Trick Or Treat PNG Transparent Images

Submitted by on Oct 3, 2021

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In certain nations, trick-or-treating is a typical Halloween practice for both children and adults. Children dressed in costumes go door to door the night before All Saints’ Day (1 November), begging for sweets using the term “trick or treat.” The “treat” is generally sweets, however money is also offered instead in other cultures. If no treat is offered, the “trick” refers to a threat, generally made in jest, to cause damage to the homeowner(s) or their property. Trick-or-treating generally takes place on October 31st. Some homeowners display Halloween decorations outside their doors to indicate that they are prepared to dole out candy; others simply leave sweets on their porches for the kids to take as they want. As a universal signal that they have candy, houses may also keep their porch light on.

The practice of going door to door collecting food on Halloween in Scotland and other areas of Britain and Ireland, as well as the history of individuals dressing up for Halloween, dates back at least to the 16th century. Many tales exist from 19th-century Scotland and Ireland of individuals going door to door in costume on Halloween, performing poems in return for food, and perhaps threatening bad luck if they were not accepted.

Trick-or-treating has been a Halloween ritual in North America since the 1920s. The earliest documented incidence of the Scottish Halloween ritual of “guising” – youngsters traveling from house to house seeking food or money while dressed up ” dates from 1911, when children in Ontario, Canada were observed doing so. While visiting door to door in costume has long been a tradition among Scots and Irish, the phrase “trick or treat” only became widespread in Scotland and Ireland in the 2000s.

Prior to this, youngsters in Ireland would frequently knock on homes and say, “Help the Halloween Party.” In the United States, Canada, the United Kingdom, the Republic of Ireland, Australia, Puerto Rico, and northern and central Mexico, the activity is widespread. Last but not least, this custom is known as calaverita (Spanish diminutive of calavera, which means “skull” in English), and instead of “Trick or treat,” the kids ask, “Me da mi calaverita?” (“Could you please give me my tiny skull?”) A calaverita is a little sugar or chocolate skull.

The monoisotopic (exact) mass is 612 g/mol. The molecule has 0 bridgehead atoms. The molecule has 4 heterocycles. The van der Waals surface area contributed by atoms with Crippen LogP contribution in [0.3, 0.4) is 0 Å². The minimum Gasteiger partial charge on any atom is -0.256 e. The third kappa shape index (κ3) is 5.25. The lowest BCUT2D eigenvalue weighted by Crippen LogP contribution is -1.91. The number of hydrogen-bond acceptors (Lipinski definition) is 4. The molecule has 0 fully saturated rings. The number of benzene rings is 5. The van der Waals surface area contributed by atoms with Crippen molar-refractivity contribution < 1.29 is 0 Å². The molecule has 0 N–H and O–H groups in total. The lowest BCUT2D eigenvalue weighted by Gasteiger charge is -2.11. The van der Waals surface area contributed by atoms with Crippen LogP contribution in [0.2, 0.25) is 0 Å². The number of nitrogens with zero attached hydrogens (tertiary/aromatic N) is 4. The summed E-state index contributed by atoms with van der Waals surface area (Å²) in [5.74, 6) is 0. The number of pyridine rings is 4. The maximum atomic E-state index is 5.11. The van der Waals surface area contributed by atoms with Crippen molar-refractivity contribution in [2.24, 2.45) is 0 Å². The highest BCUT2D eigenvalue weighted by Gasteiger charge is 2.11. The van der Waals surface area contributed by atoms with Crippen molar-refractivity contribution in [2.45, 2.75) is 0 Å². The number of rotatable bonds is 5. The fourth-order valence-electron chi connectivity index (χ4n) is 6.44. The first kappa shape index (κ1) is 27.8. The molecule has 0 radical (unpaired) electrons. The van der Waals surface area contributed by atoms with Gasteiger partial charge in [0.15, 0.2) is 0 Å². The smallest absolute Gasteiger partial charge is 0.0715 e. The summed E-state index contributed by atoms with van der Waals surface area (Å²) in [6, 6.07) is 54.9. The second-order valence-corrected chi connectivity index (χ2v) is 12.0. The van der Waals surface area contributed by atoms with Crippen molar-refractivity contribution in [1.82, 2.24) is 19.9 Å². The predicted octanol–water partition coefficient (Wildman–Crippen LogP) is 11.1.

In areas of Britain and Ireland, there has been a custom of mumming on specific holidays since the Middle Ages. It entailed going door-to-door dressed up and performing brief scenes or portions of plays in return for food and drink. Trick-or-treating on Halloween may have originated in the notion that supernatural entities, such as the souls of the dead, wandered the earth at this time and needed to be appeased.

It might perhaps have originated in a Celtic celebration celebrated on the 31st of October”1st of November to commemorate the start of the winter season. In Ireland, Scotland, and the Isle of Man, it was Samhain, while in Wales, Cornwall, and Brittany, it was Calan Gaeaf. The festival’s origins are said to be pre-Christian. The Catholic Church declared November 1st to be All Saints’ Day in the ninth century.

It was viewed as a transitional time among Celtic-speaking peoples, when spirits or fairies (the Aos S) and the souls of the dead entered into our realm and were appeased with food and drink offerings. Other areas of Europe had similar ideas and practices. Trick-or-treating is thought to have developed from a practice in which individuals pretended to be ghosts or souls of the deceased and accepted donations on their behalf. They “personify the ancient spirits of the winter, who sought payment in exchange for good fortune,” according to S. V. Peddle. It was also thought that impersonating these spirits or souls would shield one from them.

“A soul-cake, a soul-cake, a soul-cake, a soul-cake, a soul-cake, a soul-cake, a soul-cake, a soul-cake, a soul-cake, a soul-cake ” a well-known English rhyming couplet
At least as early as the 15th century, Christians had a tradition of exchanging soul-cakes at Allhallowtide (October 31 through November 2). People would go to people’s homes and take soul-cakes as representations of the deceased or in exchange for prayers for their souls. Later, “around Halloween, people went from parish to parish asking soul-cakes by singing under the windows some such lyric as this: ‘Soul, souls, for a soul-cake; Pray you kind mistress, a soul-cake!” “Mercy on all Christian souls for a soul-cake,” they would usually beg. It was called ‘Souling,’ and it was heard in areas of the United Kingdom, Flanders, southern Germany, and Austria. In his play The Two Gentlemen of Verona (1593), Shakespeare references the practice when Speed accuses his master of “puling like a beggar at Hallowmas.”

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